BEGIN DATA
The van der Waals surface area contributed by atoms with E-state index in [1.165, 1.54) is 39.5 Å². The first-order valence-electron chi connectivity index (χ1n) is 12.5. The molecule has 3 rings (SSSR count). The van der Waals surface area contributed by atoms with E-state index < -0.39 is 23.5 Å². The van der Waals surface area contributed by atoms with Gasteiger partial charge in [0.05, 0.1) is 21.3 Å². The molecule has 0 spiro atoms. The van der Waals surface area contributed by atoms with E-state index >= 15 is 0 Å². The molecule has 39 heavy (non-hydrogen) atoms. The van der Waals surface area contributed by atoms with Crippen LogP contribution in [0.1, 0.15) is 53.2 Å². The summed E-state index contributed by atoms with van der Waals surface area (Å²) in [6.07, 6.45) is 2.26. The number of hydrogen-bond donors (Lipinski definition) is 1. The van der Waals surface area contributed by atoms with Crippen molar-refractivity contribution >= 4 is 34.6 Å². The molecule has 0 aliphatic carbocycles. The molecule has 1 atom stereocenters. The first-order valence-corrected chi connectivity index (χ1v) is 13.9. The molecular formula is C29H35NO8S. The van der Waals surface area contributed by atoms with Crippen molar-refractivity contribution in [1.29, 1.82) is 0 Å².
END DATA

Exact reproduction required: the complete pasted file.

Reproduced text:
The van der Waals surface area contributed by atoms with E-state index in [1.165, 1.54) is 39.5 Å². The first-order valence-electron chi connectivity index (χ1n) is 12.5. The molecule has 3 rings (SSSR count). The van der Waals surface area contributed by atoms with E-state index < -0.39 is 23.5 Å². The van der Waals surface area contributed by atoms with Gasteiger partial charge in [0.05, 0.1) is 21.3 Å². The molecule has 0 spiro atoms. The van der Waals surface area contributed by atoms with E-state index >= 15 is 0 Å². The molecule has 39 heavy (non-hydrogen) atoms. The van der Waals surface area contributed by atoms with Crippen LogP contribution in [0.1, 0.15) is 53.2 Å². The summed E-state index contributed by atoms with van der Waals surface area (Å²) in [6.07, 6.45) is 2.26. The number of hydrogen-bond donors (Lipinski definition) is 1. The van der Waals surface area contributed by atoms with Crippen molar-refractivity contribution >= 4 is 34.6 Å². The molecule has 0 aliphatic carbocycles. The molecule has 1 atom stereocenters. The first-order valence-corrected chi connectivity index (χ1v) is 13.9. The molecular formula is C29H35NO8S. The van der Waals surface area contributed by atoms with Crippen molar-refractivity contribution in [1.29, 1.82) is 0 Å².